The past never looked so exotic. Broached Commissions creates bespoke objects by marrying authenticity and spectacle.
The sheiks are coming. The gossip whips through Dubai’s design fair like a desert sandstorm. Each one of the thirty international design galleries knows its fortunes could change instantly. Entire stock could be bought in one beneficent gesture. Better still, patronage and commissions could flow like gulf oil.
Amid the contemporary furniture design collections, the star of the Design Days Dubai show is Lucy McRae’s exotic Prickly Lamp. Resembling an unholy union of alien tripod and Australian echidna the lamp is constructed from a quarter-of-a-million colour-graded toothpicks. Nearby stands Trent Jansen’s equally strange Briggs Family Tea Service made from wallaby pelt, bull kelp and slip-cast porcelain. Steeped in Australia’s colonial history these works represent Broached Commissions. One of Australian design’s most ambitious ventures, Broached Commissions is unusual in curating and commissioning its own designs. Using a core group of designers—Trent Jansen, Adam Goodrum and Charles Wilson—Lou Weis’s Melbourne-based venture is an exercise in design history. It explores how ideas arrived and evolved in Australia. “It’s about deepening the narrative of place,” he says.
Photo courtesy of Lucy McRae.
Each Broached Commission series examines a specific historical period. Where Broached Colonial explores the collision of European settlement with aboriginal society and Australia’s flora and fauna, Broached East investigates the influence of Asian migration on Australia in the wake of the 1850s gold rush. “History is the glue for us,” says Weis, creative director of Broached Commissions. “I don’t think you can be new and interesting unless you understand what the old is.”
Weis likens his venture to haute couture. “A mixture of art and design installation, it’s the bleeding edge of the design market,” he says. As such these highly experimental pieces (with just two to eight made of each), come with a premium price tag, ranging from $8,000 to $45,000. Weis’s invitation to Dubai is not just to spruik his limited-edition commissions, but host a panel on ‘authenticity in design’. In the wake of Dubai’s massive development over the past decade the cultural desert has been transformed into an oasis of art and design. It’s the latest economic powerhouse that hopes to define itself not just through primary-industry commodities but sophisticated culture. “It’s frontier land stuff,” says Weis, who sees parallels across the centuries. Today it’s oil. In 19th century Australia it was gold.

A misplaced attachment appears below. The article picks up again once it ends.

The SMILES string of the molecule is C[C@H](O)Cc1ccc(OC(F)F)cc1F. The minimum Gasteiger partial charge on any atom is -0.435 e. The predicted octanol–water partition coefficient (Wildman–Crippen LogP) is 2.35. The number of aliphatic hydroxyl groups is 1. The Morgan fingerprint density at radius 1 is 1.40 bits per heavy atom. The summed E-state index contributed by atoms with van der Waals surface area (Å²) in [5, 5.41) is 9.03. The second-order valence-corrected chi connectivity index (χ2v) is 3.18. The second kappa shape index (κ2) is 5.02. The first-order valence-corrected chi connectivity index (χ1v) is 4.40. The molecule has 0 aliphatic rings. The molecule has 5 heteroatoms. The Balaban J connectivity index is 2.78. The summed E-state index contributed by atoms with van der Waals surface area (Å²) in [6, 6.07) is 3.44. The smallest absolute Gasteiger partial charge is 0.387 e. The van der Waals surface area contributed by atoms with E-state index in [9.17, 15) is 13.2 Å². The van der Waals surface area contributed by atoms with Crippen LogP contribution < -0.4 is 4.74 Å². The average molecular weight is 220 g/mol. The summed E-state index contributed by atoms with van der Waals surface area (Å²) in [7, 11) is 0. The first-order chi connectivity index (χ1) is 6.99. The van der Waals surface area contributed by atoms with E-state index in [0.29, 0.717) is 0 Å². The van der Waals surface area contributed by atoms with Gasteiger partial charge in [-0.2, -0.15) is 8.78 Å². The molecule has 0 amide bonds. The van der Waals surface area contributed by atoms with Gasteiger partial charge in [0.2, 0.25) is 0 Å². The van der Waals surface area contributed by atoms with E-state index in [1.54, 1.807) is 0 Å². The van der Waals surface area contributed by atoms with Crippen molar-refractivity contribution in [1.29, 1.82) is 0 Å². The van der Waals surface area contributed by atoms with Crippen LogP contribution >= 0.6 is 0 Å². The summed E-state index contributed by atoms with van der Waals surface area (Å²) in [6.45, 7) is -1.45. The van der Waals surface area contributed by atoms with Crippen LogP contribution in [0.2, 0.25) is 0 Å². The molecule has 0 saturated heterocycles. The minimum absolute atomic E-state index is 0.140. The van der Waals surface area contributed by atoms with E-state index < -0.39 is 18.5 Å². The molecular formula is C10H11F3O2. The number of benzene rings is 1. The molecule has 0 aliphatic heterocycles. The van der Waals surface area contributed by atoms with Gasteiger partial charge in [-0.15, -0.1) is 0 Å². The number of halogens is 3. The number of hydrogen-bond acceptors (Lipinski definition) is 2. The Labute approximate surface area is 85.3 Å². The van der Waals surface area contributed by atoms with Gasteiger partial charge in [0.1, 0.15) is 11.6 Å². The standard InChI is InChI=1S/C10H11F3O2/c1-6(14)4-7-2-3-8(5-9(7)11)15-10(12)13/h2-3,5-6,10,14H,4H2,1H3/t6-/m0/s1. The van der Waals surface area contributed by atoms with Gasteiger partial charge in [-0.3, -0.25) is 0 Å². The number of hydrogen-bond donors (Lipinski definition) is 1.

Just as Dubai has thrust itself in the global marketplace as a travel hub between east and west, during the 19th century Australia’s gold rush brought about the greatest migration seen up until that point. It saw Chinese prospectors directly engage with locals, the emergence of mass media and the spread of the Japanese aesthetic. Then as now a fear existed that internationalisation would ruin the local artisan base.
In the wake of Dubai’s massive development over the past decade the cultural desert has been transformed into an oasis of art and design.
“The dilemma starts during the high point of the industrial revolution in the mid-19th century,” says Weis. “[In England] you’ve got the 19th century Arts and Crafts movement saying ‘if we lose all of our making capabilities then what makes us distinct disappears, and basically you’re just in a sea of ubiquitous industrialised product’.”
English designer William Morris most vocally perceived industrialisation as a threat to integrity and honour. Indeed Dubai and the Emirates face the prospect of a similar fate, according to Weis. “I would suggest they ought to develop the narrative of what gets made there, look more deeply into the Pan Arabic aesthetic and draw on the most beautiful elements of it,” he says. Perhaps unwisely Weis attempted to draw the sheiks into an enthusiastic discussion on comparative design histories. “I pitched it wrongly,” he concedes with a chuckle. “They do not have time for a conversation, but can only stop for literally a minute or two and then move on.” The sheiks, he says, “respond less to the historical spiel and more to the forms and the textures of the materials”. McRae’s Prickly Lamp sells to an advertising creative instead.
Indeed it’s creatives and entrepreneurs who react most positively to the Broached series. In part Weis attributes this to his collections’ emphasis on narratives. “Entrepreneurs have built their lives around a story that they believed in, or they’re involved in venture capital and they help build that narrative with that person from the ground up,” he explains.
Photo by Scottie Cameron.